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ExxonMobil’s energy outlook predicts 25% increase in energy demand by 2040

ExxonMobil's energy outlook predicts 25% increase in energy demand by 2040
By chensiyuan (chensiyuan) [<a href="http://www.gnu.org/copyleft/fdl.html">GFDL</a> or <a href="http://creativecommons.org/licenses/by-sa/4.0-3.0-2.5-2.0-1.0">CC BY-SA 4.0-3.0-2.5-2.0-1.0</a>], <a href="https://commons.wikimedia.org/wiki/File%3A1_hong_kong_night_panorama_harbour_view_2011.jpg">via Wikimedia Commons</a>

Global energy demand is forecast to increase by 25% between 2014 and 2040, driven by population growth and economic expansion, according to ExxonMobil’s 2016 edition of The Outlook for Energy.

At the same time, energy efficiency gains and increased use of renewable energy sources and lower carbon fuels, such as natural gas, are expected to help reduce by half the carbon intensity of the global economy.

Most growth in energy demand will occur in developing nations that are not part of the Organization for Economic Co-operation and Development (OECD). Per capita income in those countries is likely to increase by 135%.

Natural gas is expected to meet about 40% of the growth in global energy needs and demand for the fuel will increase by 50%. Nuclear and renewable energy sources including bio-energy, hydro, geothermal, wind, and solar are also likely to account for nearly 40% of the growth in global energy demand by 2040, according to ExxonMobil. By then, they are expected to make up nearly 25% of supplies, of which nuclear alone represents about one-third.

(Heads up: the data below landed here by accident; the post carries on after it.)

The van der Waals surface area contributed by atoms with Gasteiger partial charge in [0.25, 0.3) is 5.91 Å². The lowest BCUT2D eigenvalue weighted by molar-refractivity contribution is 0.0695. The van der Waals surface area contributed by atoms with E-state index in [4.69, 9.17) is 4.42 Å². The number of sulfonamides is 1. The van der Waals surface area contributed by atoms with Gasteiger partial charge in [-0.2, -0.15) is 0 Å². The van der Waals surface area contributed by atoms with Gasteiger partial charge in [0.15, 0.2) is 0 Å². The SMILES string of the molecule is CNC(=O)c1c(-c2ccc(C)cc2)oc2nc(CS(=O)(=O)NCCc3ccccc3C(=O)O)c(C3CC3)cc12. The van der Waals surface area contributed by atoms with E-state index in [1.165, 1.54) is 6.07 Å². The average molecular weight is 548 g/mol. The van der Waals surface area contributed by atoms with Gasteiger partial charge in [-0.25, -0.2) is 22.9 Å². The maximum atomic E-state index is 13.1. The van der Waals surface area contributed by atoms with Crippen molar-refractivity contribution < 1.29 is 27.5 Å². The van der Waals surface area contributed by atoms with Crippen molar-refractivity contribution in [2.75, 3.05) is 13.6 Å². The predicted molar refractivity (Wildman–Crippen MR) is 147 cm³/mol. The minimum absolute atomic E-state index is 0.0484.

ExxonMobil’s Outlook for Energy projects that global energy-related carbon dioxide emissions will peak around 2030, then start to decline. Emissions in OECD nations are projected to fall by about 20% from 2014 to 2040.

The Outlook for Energy examines energy supply and demand trends for approximately 100 countries, 15 demand sectors and 20 different energy types.

Key findings of the report include:

  • In 2040, oil and natural gas are expected to make up nearly 60% of global supplies, while nuclear and renewables will be approaching 25%. Oil will provide one-third of the world’s energy in 2040, remaining the No. 1 source of fuel, and natural gas will move into second place.
  • North America, which for decades had been an oil importer, is on pace to become a net exporter around 2020.
  • India will surpass China as the world’s most populous nation, with 1.6 billion people. The two countries are expected to account for almost half of the growth in global energy demand.
  • Global demand for electricity is expected to increase by 65%, and 85% of the increase is in non-OECD nations. The share of the world’s electricity generated by coal is expected to fall to about 30% in 2040, from approximately 40% in 2014.
  • Global energy demand from transportation is projected to rise by about 30%, and practically all the growth will be in non-OECD countries.
  • Sales of new hybrids are expected to jump from about 2% of new-car sales in 2014 to more than 40% by 2040, when one in four cars in the world will be a hybrid.
  • Average fuel economy will rise from 25 to about 45 miles per gallon.
  • Already the world’s largest oil-importing region, Asia Pacific’s net imports are projected to rise by more than 50% by 2040 as domestic production remains steady and demand increases.
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